Measuring cyberbullying and other online risks for children

26 October 2017

Global Kids Online is an international research project that aims to generate and sustain a rigorous cross-national evidence base around children’s use of the internet by creating a global network of researchers and experts. It was developed as a collaborative initiative between the UNICEF Office of Research-Innocenti, the London School of Economics and Political Science (LSE), and the EU Kids Online network. Amongst other things, the project aims to advance understanding on how the internet amplifies the risk of cyberbullying, including online discrimination. 

Research framework and data collection tools

Global Kids Online adopts a research framework for online risks and opportunities that takes a child rights approach building on the UN Convention on the Rights of the Child and prioritising children’s own voices and experiences. The project follows the established research practice of asking children for a self-assessment of whether online risks bothered or upset them.

The project developed a global research toolkit that enables users to improve data and evidence on the nature, extent and impact of online bullying. It identifies a wide range of online risks for children, like receiving hate messages, being treated or treating others in a hurtful way, being excluded from online groups or being threatened. The toolkit is freely available on the Global Kids Online website, together with research findings. Readers can also sign up for updates.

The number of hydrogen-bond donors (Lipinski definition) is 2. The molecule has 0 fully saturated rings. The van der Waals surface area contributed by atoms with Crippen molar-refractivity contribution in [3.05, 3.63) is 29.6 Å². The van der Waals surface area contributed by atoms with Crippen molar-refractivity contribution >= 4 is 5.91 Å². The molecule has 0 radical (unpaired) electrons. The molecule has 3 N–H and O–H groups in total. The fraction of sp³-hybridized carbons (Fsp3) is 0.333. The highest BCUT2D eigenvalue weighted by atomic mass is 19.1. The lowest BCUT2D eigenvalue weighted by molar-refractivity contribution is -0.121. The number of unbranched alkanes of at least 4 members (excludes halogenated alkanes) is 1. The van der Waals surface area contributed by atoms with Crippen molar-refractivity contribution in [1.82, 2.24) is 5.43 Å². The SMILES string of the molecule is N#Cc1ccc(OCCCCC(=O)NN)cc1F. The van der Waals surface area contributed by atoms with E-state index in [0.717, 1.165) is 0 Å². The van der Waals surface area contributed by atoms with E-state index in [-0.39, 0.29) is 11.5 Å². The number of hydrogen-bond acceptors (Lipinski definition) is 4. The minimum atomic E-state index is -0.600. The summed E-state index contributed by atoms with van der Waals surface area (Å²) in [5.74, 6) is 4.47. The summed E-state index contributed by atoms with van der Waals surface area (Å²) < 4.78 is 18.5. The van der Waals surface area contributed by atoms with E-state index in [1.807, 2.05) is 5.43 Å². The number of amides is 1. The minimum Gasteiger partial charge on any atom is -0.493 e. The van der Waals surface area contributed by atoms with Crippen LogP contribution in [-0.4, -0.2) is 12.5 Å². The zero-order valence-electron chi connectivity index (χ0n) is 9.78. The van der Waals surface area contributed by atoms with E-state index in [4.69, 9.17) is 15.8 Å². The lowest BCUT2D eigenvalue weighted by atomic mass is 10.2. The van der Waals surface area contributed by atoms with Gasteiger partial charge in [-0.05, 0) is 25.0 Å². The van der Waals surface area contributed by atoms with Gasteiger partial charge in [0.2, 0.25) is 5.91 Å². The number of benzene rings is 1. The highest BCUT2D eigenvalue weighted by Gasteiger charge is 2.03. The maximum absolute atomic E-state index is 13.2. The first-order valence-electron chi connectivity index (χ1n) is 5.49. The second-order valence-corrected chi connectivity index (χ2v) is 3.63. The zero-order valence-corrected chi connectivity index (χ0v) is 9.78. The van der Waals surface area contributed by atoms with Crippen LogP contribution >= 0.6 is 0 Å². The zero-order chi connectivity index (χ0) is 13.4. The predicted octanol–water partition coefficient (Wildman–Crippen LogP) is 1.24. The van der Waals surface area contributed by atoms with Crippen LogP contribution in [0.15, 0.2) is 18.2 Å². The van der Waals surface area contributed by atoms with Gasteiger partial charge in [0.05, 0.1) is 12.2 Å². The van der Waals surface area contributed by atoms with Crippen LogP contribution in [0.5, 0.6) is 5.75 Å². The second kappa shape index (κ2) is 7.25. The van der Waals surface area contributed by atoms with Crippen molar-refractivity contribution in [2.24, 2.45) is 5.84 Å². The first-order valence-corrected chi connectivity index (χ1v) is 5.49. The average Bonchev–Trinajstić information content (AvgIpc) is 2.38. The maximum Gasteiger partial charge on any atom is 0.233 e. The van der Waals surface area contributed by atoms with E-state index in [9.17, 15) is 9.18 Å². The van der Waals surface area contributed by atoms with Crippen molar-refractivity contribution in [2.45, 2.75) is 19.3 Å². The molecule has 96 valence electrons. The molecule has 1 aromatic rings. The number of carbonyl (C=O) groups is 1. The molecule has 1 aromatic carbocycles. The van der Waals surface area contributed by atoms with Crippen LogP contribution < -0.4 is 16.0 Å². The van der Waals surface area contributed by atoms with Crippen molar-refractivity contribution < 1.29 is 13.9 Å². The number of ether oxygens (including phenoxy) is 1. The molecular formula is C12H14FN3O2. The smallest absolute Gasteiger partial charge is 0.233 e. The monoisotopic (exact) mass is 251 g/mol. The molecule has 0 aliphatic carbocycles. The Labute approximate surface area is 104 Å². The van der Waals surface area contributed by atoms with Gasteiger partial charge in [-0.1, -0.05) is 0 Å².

Findings                                                                                                                          

The percentage of 9-17 year old internet users reporting negative experience including cyberbullying in the internet use was 77% in Argentina (for the age group 13-17), 35% in Serbia, 20% in South Africa and 29% in the Philippines. (See Figure 1). The country level findings of Argentina show that, in focus groups, adolescents mention cyberbullying most often as a negative experience. To a lesser extent, they reference other specific forms of discrimination.

Figure 1. Percentage of children who use the internet aged 9-17 (except 13-17 in Argentina) reporting having negative online experiences in the past year

See more country-level findings from ArgentinaBrazil, Bulgaria, Chile, Montenegro, SerbiaSouth Africa and the Philippines by following the links. Ghana and Uruguay are currently carrying out representative surveys.

This article was prepared based on the contribution made by Sonia Livingstone and Jasmina Byrne, at the request of UNESCO to make available data evidence on the SDG target 4.a.2. The views and opinions expressed in this article are those of the authors and should not be attributed to UNESCO.